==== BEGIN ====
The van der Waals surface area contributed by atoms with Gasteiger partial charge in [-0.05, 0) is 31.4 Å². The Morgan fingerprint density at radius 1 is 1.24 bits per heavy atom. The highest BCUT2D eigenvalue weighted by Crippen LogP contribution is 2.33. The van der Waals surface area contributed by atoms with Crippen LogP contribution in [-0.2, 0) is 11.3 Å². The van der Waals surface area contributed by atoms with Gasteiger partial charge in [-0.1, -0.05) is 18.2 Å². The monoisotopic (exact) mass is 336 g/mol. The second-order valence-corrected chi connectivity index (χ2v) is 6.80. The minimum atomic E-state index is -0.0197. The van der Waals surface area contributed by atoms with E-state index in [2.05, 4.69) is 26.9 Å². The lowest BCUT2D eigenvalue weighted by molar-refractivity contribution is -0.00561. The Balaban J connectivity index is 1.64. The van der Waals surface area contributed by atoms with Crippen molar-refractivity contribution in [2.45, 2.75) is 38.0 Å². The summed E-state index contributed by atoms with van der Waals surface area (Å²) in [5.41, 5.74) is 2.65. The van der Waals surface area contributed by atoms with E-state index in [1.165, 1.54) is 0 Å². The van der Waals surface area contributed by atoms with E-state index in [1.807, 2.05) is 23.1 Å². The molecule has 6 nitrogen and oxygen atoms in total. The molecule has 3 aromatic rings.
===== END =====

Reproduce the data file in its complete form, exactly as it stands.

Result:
The van der Waals surface area contributed by atoms with Gasteiger partial charge in [-0.05, 0) is 31.4 Å². The Morgan fingerprint density at radius 1 is 1.24 bits per heavy atom. The highest BCUT2D eigenvalue weighted by Crippen LogP contribution is 2.33. The van der Waals surface area contributed by atoms with Crippen LogP contribution in [-0.2, 0) is 11.3 Å². The van der Waals surface area contributed by atoms with Gasteiger partial charge in [-0.1, -0.05) is 18.2 Å². The monoisotopic (exact) mass is 336 g/mol. The second-order valence-corrected chi connectivity index (χ2v) is 6.80. The minimum atomic E-state index is -0.0197. The van der Waals surface area contributed by atoms with E-state index in [2.05, 4.69) is 26.9 Å². The lowest BCUT2D eigenvalue weighted by molar-refractivity contribution is -0.00561. The Balaban J connectivity index is 1.64. The van der Waals surface area contributed by atoms with Crippen molar-refractivity contribution in [2.45, 2.75) is 38.0 Å². The summed E-state index contributed by atoms with van der Waals surface area (Å²) in [5.41, 5.74) is 2.65. The van der Waals surface area contributed by atoms with E-state index in [1.165, 1.54) is 0 Å². The van der Waals surface area contributed by atoms with E-state index in [1.807, 2.05) is 23.1 Å². The molecule has 6 nitrogen and oxygen atoms in total. The molecule has 3 aromatic rings.